Yet at this time she was also establishing a career for herself as a photographer. Her photographs appeared, often uncredited, in several of the Shell Guides that Betjeman was editing, also in the magazine Architectural Review, and in various other books and magazines. At the outbreak of the Second World War she was commissioned to photograph the heritage that was considered most at risk from German bombs, though with the onset of the Blitz this turned into a record of the damage done, her work appearing magazines like Horizon. As well as her photographic work, she served briefly as a nurse, and then trained to become a cipher clerk, being posted to Algiers, then Madrid, and finally in 1944 to Cairo, where she met Paddy. (It somehow confirms things I’d begun to suspect from my other reading about Leigh Fermor to see him described here not just as charming, but as “indecisive, impractical and clumsy.”) They met again, after the war, in Greece, and began the romance that, in all I’ve read, seems to subsume everything else about her.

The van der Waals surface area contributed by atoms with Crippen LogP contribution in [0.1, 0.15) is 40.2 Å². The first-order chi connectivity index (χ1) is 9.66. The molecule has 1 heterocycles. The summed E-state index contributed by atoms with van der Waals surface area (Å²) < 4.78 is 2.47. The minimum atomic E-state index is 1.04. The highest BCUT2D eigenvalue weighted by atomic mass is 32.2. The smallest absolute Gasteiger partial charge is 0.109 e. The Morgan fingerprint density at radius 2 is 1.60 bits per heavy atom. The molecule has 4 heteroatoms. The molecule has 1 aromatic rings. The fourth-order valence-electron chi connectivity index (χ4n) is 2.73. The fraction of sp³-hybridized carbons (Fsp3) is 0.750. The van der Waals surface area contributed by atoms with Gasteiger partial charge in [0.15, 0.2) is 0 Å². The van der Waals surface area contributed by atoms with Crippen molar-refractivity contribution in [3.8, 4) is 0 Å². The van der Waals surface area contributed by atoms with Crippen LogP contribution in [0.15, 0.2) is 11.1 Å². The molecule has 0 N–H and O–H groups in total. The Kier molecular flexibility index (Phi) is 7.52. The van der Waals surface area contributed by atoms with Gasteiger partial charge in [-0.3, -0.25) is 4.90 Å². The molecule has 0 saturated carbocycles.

She continued to take photographs for various magazines for the next few years, but most of her work was to support Paddy’s journeys around Greece to research his books, Mani and Roumeli. Then, sometime around 1960, she simply stopped being a professional photographer. She had always been dismissive of her own talents, referring to her photographs simply as snaps, and from then on seemed to have largely reserved her photography for recording the house and Kardamyli that she and Paddy were building (mostly with her inheritance). Which is a pity, on the evidence here she was, at her best, quite a remarkable photographer.